Mobile technology is developing so fast that even if you’ve bought the latest and best Android phone on the market, you can be sure it’ll start to look old a few months down the line. If you’re looking to upgrade your phone, then perhaps first consider the world of phone hacking, and getting the most out of your Android phone. With a few phone hacks you can not only bring your phone up-to date, but also get extra power from your phone.
Changing the ROM will not perform miracles. It won’t suddenly give your phone a faster processor, or even give your phone more memory, but as anyone who has ever used a brand new device and found it to be occasionally laggy when scrolling through their home screens will know, how well optimised the software is proves hugely important to how fast your phone is, or at least how fast it feels.
When a manufacturer is putting together a ROM for an Android phone, it has countless considerations affecting what the final product will look like. Yes, they want it to be fast, but they also need it to be as stable as possible, and it also must fulfil the advertised promises of the device – certain apps will be installed, for instance, and some may be set to run continually in the background. When a custom ROM make enters the world of phone hacking, for the most part they can ignore those considerations. A ROM will, of course, have to be stable if it is intended to be used for everyday purposes, but sometimes developers will look to squeeze a little more power at the cost of some niceties. They might produce bloatware free ROMs that also often find their way on to your Android phone.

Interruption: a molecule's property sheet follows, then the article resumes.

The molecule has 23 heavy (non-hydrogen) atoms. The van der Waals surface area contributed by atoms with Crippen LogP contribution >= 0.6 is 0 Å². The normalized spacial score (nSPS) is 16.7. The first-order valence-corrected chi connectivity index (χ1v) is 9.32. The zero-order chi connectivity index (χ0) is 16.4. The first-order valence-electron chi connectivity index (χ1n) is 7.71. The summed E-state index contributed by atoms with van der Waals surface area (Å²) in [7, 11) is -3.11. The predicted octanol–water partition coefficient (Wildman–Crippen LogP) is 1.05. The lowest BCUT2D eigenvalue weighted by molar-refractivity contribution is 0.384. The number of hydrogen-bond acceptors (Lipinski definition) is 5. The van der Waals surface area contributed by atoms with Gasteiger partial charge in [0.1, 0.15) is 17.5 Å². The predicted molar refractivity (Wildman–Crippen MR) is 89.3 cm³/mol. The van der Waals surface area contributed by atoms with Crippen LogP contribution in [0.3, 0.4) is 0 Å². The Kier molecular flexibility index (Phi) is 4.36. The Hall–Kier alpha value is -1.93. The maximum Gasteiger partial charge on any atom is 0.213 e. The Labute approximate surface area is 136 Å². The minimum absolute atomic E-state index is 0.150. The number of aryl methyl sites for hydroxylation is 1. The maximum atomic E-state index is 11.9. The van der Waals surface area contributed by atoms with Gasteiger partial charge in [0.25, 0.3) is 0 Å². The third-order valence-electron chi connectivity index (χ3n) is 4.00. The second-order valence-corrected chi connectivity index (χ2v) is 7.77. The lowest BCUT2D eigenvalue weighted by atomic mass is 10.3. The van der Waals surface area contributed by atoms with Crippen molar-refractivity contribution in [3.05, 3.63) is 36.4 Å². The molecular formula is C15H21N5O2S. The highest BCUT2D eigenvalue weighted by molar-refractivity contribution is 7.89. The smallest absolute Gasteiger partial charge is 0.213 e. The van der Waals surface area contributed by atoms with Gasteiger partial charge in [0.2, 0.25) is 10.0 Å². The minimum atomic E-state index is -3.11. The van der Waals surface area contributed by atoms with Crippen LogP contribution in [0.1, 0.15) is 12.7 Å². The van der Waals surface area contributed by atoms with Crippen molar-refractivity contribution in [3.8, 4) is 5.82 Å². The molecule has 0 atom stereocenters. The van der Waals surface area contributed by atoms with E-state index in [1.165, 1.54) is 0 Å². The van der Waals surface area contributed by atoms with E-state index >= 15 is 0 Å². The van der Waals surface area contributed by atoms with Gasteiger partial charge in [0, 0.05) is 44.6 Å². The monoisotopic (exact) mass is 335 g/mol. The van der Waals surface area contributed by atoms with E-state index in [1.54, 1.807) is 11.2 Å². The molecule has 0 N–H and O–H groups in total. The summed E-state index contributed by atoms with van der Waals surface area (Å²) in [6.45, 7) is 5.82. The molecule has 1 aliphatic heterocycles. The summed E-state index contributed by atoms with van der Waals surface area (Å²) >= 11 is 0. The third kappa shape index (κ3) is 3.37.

Details have emerged over the design and specifications of the Samsung Galaxy S3 device, the follow-up device to the Samsung Galaxy S2.